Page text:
A gravel driveway is a simple and attractive feature for a rural or country home. Such driveways are often less expensive to build and easier to maintain than poured driveways, especially in areas where weather is more severe. Gravel provides traction in all weather conditions and can prevent vehicles from sinking when applied correctly. The more work done up front to ensure proper installation, the fewer problems you'll have with ruts and bumps.
Measure the driveway area to be covered by length and width, using a tape measure, and multiply these figures to get surface area. Determine how deep you want your gravel; make the depth no more than 3 to 4 inches as more will result in a loss of traction or gravel being flung by tires.
Multiply your depth times your area (easiest to do in inches and convert to yards) so you'll know how much gravel you need. Multiply cubic yards by 1.5 to determine the tonnage of gravel necessary to complete your project.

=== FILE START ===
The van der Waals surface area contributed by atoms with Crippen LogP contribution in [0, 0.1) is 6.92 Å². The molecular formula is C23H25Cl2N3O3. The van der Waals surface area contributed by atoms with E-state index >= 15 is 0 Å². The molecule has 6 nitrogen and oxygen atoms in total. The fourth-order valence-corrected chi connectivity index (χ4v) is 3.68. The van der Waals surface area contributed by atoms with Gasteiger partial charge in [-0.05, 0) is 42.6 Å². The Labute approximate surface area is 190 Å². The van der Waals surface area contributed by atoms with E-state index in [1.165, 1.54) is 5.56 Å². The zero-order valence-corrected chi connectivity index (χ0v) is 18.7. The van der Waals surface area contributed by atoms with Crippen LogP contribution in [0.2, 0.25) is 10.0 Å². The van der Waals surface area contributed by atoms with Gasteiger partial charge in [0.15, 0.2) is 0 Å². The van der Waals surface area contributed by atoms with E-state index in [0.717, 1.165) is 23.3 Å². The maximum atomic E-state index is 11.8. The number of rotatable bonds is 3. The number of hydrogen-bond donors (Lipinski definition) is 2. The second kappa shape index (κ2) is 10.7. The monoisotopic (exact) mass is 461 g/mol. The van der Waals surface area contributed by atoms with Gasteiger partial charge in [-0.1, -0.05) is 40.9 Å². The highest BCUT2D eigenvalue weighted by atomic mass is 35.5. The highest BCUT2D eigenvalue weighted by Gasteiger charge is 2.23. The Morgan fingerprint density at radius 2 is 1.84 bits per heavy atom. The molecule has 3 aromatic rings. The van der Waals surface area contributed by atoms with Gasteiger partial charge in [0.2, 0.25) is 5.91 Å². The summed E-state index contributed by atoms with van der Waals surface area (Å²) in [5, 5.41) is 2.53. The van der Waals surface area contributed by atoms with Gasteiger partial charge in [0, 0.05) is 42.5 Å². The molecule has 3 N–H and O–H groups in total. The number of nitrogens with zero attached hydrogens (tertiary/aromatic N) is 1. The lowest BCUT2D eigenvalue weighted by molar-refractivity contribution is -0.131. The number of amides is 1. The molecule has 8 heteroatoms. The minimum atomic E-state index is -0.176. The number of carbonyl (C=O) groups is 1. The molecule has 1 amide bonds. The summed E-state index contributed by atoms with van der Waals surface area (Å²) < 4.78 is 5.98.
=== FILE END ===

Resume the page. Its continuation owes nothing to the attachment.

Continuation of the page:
Excavate the area for the driveway, using a shovel. Dig down until you have a firm surface that is mostly level. Create a slight bow in the middle of the driveway, called a crown, that slopes gently outward to either side. This will prevent water from accumulating in the middle of your driveway and will promote runoff. Pack soft areas with filler dirt.
Pound your driveway area with the vibrating plate to assure that the dirt is secure. If you don't do this, you risk having a driveway that will sag or rut easily.
Spread the gravel out evenly with a rake and wheelbarrow. Again, pay close attention to creating the crown along the center line of the driveway.